My first book by Mitchell. Fun and engaging. Mitchell’s style reminded me of Pynchon in its playfulness. The subject matter is catnip for me so it will be interesting to see how much I take to Mitchell’s previous novels. Cloud Atlas seems like a good next choice. ( )
  monicaberger | Jan 22, 2024 |
This review was written for LibraryThing Early Reviewers.
This a book I really wanted to like, but a quarter of the way through, after forcing myself to read it, I gave up. Between unlikable characters, a boring plot, and dull writing, it wasn't worth my time. Of course, there is always a chance that it improves, but life is too short to read dull books.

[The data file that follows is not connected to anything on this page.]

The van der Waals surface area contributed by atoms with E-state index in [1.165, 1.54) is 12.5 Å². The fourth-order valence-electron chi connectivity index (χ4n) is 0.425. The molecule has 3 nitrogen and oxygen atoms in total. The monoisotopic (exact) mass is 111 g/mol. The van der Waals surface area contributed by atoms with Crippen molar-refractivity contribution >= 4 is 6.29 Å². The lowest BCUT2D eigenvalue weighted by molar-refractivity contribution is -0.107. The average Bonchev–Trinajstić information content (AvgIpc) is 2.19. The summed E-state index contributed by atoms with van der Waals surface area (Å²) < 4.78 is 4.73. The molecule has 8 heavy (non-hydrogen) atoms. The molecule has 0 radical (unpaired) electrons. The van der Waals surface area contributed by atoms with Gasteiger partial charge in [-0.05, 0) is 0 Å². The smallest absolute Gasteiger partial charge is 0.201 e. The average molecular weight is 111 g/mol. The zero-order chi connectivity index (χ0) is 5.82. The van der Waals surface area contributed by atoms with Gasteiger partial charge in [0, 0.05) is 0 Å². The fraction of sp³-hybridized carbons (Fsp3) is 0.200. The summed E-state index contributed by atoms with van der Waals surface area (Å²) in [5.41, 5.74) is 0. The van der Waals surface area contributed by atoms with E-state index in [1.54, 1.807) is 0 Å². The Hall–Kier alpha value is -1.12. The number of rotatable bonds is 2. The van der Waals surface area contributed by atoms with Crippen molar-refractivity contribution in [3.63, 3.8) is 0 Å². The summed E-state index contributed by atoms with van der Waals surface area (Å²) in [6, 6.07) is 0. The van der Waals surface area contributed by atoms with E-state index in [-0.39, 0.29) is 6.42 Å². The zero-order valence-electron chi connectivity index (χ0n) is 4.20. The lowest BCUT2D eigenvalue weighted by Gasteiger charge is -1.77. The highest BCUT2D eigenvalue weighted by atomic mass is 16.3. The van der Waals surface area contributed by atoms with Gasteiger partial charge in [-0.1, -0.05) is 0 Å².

TheDivineOomba | Jan 20, 2024 |
summing up a decade like the 1960s, in music and societal change, is a pretty ambitious project. and dropping into that a conclusion to a long and timeslippy book series like David Mitchell's Horologists, which began life set around the much earlier Dutch East India Company, is a dicey proposition, pulled off mostly by backgrounding that ending so the mainframe 1960s stuff doesn't get ploughed under along the way. the story centers around a fictional band called Utopia Avenue, and it works largely by making the band members live so vividly that as a reader you want them all so badly to survive and grow. it's beautifully written, like all of David Mitchell's work, and it's a work worth cherishing, for the time, the places, and the characters, while marvelling at how closely the author manages to capture the chaos, the aspirations, and the mad creativity of that time. ( )
  macha | Nov 24, 2023 |
this is my daisy jones and the six ( )
  orderofthephoenix | Oct 22, 2023 |